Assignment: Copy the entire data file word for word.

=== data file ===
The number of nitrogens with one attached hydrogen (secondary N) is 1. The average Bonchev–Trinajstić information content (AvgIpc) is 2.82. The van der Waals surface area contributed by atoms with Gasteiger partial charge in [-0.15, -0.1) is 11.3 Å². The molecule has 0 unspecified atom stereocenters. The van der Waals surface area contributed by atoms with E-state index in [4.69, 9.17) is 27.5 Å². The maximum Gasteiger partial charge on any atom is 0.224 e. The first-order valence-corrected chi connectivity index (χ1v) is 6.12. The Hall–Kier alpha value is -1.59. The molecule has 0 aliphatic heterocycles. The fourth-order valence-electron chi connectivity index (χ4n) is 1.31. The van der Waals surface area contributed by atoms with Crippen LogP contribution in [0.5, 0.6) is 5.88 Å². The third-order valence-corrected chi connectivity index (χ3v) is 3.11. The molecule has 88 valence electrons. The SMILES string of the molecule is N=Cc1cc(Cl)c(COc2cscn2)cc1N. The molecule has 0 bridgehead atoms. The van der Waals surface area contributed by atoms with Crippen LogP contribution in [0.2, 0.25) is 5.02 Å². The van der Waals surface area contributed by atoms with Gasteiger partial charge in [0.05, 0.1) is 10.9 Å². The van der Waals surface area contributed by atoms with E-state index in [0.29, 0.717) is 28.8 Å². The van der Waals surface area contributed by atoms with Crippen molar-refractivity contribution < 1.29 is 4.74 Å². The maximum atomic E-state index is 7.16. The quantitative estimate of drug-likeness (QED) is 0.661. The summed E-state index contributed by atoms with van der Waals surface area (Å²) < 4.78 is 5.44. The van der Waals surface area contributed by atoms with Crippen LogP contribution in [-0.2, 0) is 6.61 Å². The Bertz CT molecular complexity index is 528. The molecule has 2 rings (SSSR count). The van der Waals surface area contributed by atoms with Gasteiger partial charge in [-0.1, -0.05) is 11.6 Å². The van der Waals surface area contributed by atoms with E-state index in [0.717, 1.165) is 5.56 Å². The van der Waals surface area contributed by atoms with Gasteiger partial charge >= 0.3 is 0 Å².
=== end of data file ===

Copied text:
The number of nitrogens with one attached hydrogen (secondary N) is 1. The average Bonchev–Trinajstić information content (AvgIpc) is 2.82. The van der Waals surface area contributed by atoms with Gasteiger partial charge in [-0.15, -0.1) is 11.3 Å². The molecule has 0 unspecified atom stereocenters. The van der Waals surface area contributed by atoms with E-state index in [4.69, 9.17) is 27.5 Å². The maximum Gasteiger partial charge on any atom is 0.224 e. The first-order valence-corrected chi connectivity index (χ1v) is 6.12. The Hall–Kier alpha value is -1.59. The molecule has 0 aliphatic heterocycles. The fourth-order valence-electron chi connectivity index (χ4n) is 1.31. The van der Waals surface area contributed by atoms with Crippen LogP contribution in [0.5, 0.6) is 5.88 Å². The third-order valence-corrected chi connectivity index (χ3v) is 3.11. The molecule has 88 valence electrons. The SMILES string of the molecule is N=Cc1cc(Cl)c(COc2cscn2)cc1N. The molecule has 0 bridgehead atoms. The van der Waals surface area contributed by atoms with Crippen LogP contribution in [0.2, 0.25) is 5.02 Å². The van der Waals surface area contributed by atoms with Gasteiger partial charge in [0.05, 0.1) is 10.9 Å². The van der Waals surface area contributed by atoms with E-state index in [0.29, 0.717) is 28.8 Å². The van der Waals surface area contributed by atoms with Crippen molar-refractivity contribution < 1.29 is 4.74 Å². The maximum atomic E-state index is 7.16. The quantitative estimate of drug-likeness (QED) is 0.661. The summed E-state index contributed by atoms with van der Waals surface area (Å²) < 4.78 is 5.44. The van der Waals surface area contributed by atoms with Crippen LogP contribution in [-0.2, 0) is 6.61 Å². The Bertz CT molecular complexity index is 528. The molecule has 2 rings (SSSR count). The van der Waals surface area contributed by atoms with Gasteiger partial charge in [-0.1, -0.05) is 11.6 Å². The van der Waals surface area contributed by atoms with E-state index in [0.717, 1.165) is 5.56 Å². The van der Waals surface area contributed by atoms with Gasteiger partial charge >= 0.3 is 0 Å².